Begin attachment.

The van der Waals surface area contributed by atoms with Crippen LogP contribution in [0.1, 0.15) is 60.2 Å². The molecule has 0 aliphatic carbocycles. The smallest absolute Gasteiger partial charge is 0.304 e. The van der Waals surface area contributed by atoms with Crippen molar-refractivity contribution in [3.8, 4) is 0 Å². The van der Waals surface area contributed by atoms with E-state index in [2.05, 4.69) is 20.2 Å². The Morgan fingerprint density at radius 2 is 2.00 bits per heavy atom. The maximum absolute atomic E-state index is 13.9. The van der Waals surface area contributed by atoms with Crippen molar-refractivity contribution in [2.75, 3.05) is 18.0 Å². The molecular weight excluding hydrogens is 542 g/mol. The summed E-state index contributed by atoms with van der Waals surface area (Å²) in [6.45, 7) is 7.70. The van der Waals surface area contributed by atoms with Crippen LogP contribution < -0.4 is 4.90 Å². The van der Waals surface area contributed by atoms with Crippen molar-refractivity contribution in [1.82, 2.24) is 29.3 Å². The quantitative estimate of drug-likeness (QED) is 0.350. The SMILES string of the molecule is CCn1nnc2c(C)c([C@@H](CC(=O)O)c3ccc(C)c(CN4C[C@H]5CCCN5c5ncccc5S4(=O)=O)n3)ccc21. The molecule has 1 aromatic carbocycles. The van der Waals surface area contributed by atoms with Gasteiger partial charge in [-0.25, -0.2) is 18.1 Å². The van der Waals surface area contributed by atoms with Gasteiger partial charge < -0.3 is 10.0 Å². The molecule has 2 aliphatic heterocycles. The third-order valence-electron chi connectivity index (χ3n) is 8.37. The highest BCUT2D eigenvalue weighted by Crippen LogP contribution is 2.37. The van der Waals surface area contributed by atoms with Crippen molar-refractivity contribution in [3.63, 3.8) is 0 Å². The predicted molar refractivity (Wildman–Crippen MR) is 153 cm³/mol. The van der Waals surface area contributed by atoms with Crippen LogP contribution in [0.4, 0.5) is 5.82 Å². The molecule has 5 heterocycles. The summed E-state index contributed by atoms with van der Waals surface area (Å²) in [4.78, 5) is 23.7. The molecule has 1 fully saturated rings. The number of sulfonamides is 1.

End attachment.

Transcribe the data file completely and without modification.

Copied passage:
The van der Waals surface area contributed by atoms with Crippen LogP contribution in [0.1, 0.15) is 60.2 Å². The molecule has 0 aliphatic carbocycles. The smallest absolute Gasteiger partial charge is 0.304 e. The van der Waals surface area contributed by atoms with Crippen molar-refractivity contribution in [3.8, 4) is 0 Å². The van der Waals surface area contributed by atoms with E-state index in [2.05, 4.69) is 20.2 Å². The Morgan fingerprint density at radius 2 is 2.00 bits per heavy atom. The maximum absolute atomic E-state index is 13.9. The van der Waals surface area contributed by atoms with Crippen molar-refractivity contribution in [2.75, 3.05) is 18.0 Å². The molecular weight excluding hydrogens is 542 g/mol. The summed E-state index contributed by atoms with van der Waals surface area (Å²) in [6.45, 7) is 7.70. The van der Waals surface area contributed by atoms with Crippen LogP contribution < -0.4 is 4.90 Å². The van der Waals surface area contributed by atoms with Crippen molar-refractivity contribution in [1.82, 2.24) is 29.3 Å². The quantitative estimate of drug-likeness (QED) is 0.350. The SMILES string of the molecule is CCn1nnc2c(C)c([C@@H](CC(=O)O)c3ccc(C)c(CN4C[C@H]5CCCN5c5ncccc5S4(=O)=O)n3)ccc21. The molecule has 1 aromatic carbocycles. The van der Waals surface area contributed by atoms with Gasteiger partial charge in [-0.25, -0.2) is 18.1 Å². The van der Waals surface area contributed by atoms with Gasteiger partial charge < -0.3 is 10.0 Å². The molecule has 2 aliphatic heterocycles. The third-order valence-electron chi connectivity index (χ3n) is 8.37. The highest BCUT2D eigenvalue weighted by Crippen LogP contribution is 2.37. The van der Waals surface area contributed by atoms with Crippen molar-refractivity contribution in [3.63, 3.8) is 0 Å². The predicted molar refractivity (Wildman–Crippen MR) is 153 cm³/mol. The van der Waals surface area contributed by atoms with Crippen LogP contribution in [0.4, 0.5) is 5.82 Å². The molecule has 5 heterocycles. The summed E-state index contributed by atoms with van der Waals surface area (Å²) in [4.78, 5) is 23.7. The molecule has 1 fully saturated rings. The number of sulfonamides is 1.